had not been issued by the FAA. Accordingly, on June 4, 2005, TC
       failed to notify the FAA immediately of a lighting outage that
       required more than 30 minutes to correct. TC employees only notified
       the FAA of a lighting outage on June 5, 2005.

    7. In its response, TC argues that the proposed forfeiture should be
       cancelled, because the violation was not willful. TC asserts that the
       violation occurred solely because of employee error. TC claims that
       the employee on duty on June 3 and 4, 2005 was trained to notify the
       chief operator immediately if the readings for the tower lights were
       less than 92 percent. Although the readings for the tower lights read
       0.47% and 0.67% on June 3 and June 4, 2005, TC asserts that the
       employee simply made a mistake and failed to notify the chief operator
       of the apparent malfunction. TC states that the employee has been
       strongly reprimanded, that all employees have been reminded of the
       station's standard operating procedures, and that the lights were
       repaired promptly.

    8. A "willful" violation under section 503(b) means "the conscious and
       deliberate commission or omission of [any] act, irrespective of any
       intent to violate" the law.  TC argues that it should not be held
       responsible for the mistake of its employee. However, the "Commission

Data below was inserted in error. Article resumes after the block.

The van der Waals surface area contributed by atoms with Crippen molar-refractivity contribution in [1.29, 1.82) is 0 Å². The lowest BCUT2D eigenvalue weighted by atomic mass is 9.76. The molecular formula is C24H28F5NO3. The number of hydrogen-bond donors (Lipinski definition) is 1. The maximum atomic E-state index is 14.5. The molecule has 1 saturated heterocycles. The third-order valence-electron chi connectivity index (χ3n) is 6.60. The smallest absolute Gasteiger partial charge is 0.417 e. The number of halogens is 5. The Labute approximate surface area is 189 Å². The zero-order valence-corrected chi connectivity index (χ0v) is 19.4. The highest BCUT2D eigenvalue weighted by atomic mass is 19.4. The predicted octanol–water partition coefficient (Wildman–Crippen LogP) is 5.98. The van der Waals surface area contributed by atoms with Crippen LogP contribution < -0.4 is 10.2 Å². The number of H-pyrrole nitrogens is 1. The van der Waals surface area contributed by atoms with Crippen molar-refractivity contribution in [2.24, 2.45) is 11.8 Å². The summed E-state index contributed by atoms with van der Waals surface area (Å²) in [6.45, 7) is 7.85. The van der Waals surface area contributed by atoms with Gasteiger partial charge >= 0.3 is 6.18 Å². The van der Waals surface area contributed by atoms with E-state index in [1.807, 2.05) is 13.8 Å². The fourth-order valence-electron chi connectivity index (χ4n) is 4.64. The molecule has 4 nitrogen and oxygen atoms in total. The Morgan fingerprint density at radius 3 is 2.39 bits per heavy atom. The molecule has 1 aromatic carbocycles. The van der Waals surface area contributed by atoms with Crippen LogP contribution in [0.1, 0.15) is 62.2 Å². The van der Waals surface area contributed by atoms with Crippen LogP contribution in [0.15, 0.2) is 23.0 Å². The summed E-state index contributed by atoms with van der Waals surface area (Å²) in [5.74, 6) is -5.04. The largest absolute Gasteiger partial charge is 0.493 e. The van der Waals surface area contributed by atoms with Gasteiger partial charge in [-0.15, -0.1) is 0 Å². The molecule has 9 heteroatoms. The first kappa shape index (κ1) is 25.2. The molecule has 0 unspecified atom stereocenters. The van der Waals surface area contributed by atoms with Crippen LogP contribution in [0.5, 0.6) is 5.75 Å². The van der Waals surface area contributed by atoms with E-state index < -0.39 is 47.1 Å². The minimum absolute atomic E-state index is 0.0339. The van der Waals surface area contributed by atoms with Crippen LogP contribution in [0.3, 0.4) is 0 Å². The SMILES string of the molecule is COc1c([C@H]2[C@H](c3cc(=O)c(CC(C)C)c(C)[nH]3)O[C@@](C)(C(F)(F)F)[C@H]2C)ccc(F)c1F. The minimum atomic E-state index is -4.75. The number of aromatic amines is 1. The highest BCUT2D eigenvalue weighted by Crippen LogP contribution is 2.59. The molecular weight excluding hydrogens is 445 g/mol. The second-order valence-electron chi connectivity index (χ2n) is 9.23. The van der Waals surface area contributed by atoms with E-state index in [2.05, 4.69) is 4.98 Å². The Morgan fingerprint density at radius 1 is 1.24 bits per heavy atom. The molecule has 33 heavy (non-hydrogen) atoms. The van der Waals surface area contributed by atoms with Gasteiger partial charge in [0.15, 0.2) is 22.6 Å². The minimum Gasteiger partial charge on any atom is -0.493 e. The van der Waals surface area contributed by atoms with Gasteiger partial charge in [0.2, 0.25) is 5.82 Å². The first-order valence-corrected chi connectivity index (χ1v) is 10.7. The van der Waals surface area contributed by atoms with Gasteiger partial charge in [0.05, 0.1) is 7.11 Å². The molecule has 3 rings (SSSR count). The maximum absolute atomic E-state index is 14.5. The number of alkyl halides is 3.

has long held that licensees and other Commission regulatees are
       responsible for the acts and omissions of their employees and
       independent contractors," and when the actions of independent
       contractors or employees have resulted in violations, the Commission
       has "consistently refused to excuse licensees from forfeiture
       penalties where actions of employees or independent contractors have
       resulted in violations."  It is also well established that a mistake
       resulting in a rule violation is considered a willful violation. TC
       has not presented any evidence that these precedents should not apply
       here, and, therefore, we decline to cancel the forfeiture on this

    9. TC also argues that the forfeiture should be cancelled or reduced,
       because its chief operator notified the FAA of the outage on June 5,
       2005, before the agent interviewed TC's employees. Although the
       Commission has reduced forfeitures based on good faith efforts to
       comply with the Rules initiated prior to agents' notification of
       violations, TC is not entitled to such a reduction. On June 4, 2005,